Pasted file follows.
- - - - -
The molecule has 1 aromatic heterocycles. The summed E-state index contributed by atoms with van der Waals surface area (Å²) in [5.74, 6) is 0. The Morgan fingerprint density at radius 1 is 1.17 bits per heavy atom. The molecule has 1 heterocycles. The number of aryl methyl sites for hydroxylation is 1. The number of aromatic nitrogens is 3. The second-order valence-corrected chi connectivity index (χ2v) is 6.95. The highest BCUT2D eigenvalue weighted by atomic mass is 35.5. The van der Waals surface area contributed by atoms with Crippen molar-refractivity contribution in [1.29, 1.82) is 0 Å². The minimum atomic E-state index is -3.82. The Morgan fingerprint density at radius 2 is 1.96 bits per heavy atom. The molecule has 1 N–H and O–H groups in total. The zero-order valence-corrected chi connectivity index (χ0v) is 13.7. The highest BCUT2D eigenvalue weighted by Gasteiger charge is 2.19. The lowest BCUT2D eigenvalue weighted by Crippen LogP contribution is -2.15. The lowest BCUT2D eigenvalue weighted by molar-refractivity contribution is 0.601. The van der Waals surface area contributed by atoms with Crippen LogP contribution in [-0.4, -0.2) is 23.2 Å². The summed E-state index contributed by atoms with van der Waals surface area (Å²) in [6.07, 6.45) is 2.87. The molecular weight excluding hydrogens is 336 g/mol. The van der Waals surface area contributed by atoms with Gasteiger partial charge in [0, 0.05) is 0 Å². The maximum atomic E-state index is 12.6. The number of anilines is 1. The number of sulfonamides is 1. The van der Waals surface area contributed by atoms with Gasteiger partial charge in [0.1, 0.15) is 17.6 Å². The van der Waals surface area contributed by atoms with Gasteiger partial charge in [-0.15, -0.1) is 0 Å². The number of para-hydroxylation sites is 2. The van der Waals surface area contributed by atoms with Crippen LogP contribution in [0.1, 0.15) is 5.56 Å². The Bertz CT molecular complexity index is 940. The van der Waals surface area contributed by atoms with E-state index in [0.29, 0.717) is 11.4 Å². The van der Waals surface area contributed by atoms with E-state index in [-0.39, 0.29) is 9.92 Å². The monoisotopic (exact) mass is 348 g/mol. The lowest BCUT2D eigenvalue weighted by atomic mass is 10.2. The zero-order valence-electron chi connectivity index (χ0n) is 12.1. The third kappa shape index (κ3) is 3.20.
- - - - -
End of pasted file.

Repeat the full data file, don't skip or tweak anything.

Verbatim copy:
The molecule has 1 aromatic heterocycles. The summed E-state index contributed by atoms with van der Waals surface area (Å²) in [5.74, 6) is 0. The Morgan fingerprint density at radius 1 is 1.17 bits per heavy atom. The molecule has 1 heterocycles. The number of aryl methyl sites for hydroxylation is 1. The number of aromatic nitrogens is 3. The second-order valence-corrected chi connectivity index (χ2v) is 6.95. The highest BCUT2D eigenvalue weighted by atomic mass is 35.5. The van der Waals surface area contributed by atoms with Crippen molar-refractivity contribution in [1.29, 1.82) is 0 Å². The minimum atomic E-state index is -3.82. The Morgan fingerprint density at radius 2 is 1.96 bits per heavy atom. The molecule has 1 N–H and O–H groups in total. The zero-order valence-corrected chi connectivity index (χ0v) is 13.7. The highest BCUT2D eigenvalue weighted by Gasteiger charge is 2.19. The lowest BCUT2D eigenvalue weighted by Crippen LogP contribution is -2.15. The lowest BCUT2D eigenvalue weighted by molar-refractivity contribution is 0.601. The van der Waals surface area contributed by atoms with Crippen LogP contribution in [-0.4, -0.2) is 23.2 Å². The summed E-state index contributed by atoms with van der Waals surface area (Å²) in [6.07, 6.45) is 2.87. The molecular weight excluding hydrogens is 336 g/mol. The van der Waals surface area contributed by atoms with Gasteiger partial charge in [0, 0.05) is 0 Å². The maximum atomic E-state index is 12.6. The number of anilines is 1. The number of sulfonamides is 1. The van der Waals surface area contributed by atoms with Gasteiger partial charge in [0.1, 0.15) is 17.6 Å². The van der Waals surface area contributed by atoms with Gasteiger partial charge in [-0.15, -0.1) is 0 Å². The number of para-hydroxylation sites is 2. The van der Waals surface area contributed by atoms with Crippen LogP contribution in [0.1, 0.15) is 5.56 Å². The Bertz CT molecular complexity index is 940. The van der Waals surface area contributed by atoms with E-state index in [0.29, 0.717) is 11.4 Å². The van der Waals surface area contributed by atoms with E-state index in [-0.39, 0.29) is 9.92 Å². The monoisotopic (exact) mass is 348 g/mol. The lowest BCUT2D eigenvalue weighted by atomic mass is 10.2. The zero-order valence-electron chi connectivity index (χ0n) is 12.1. The third kappa shape index (κ3) is 3.20.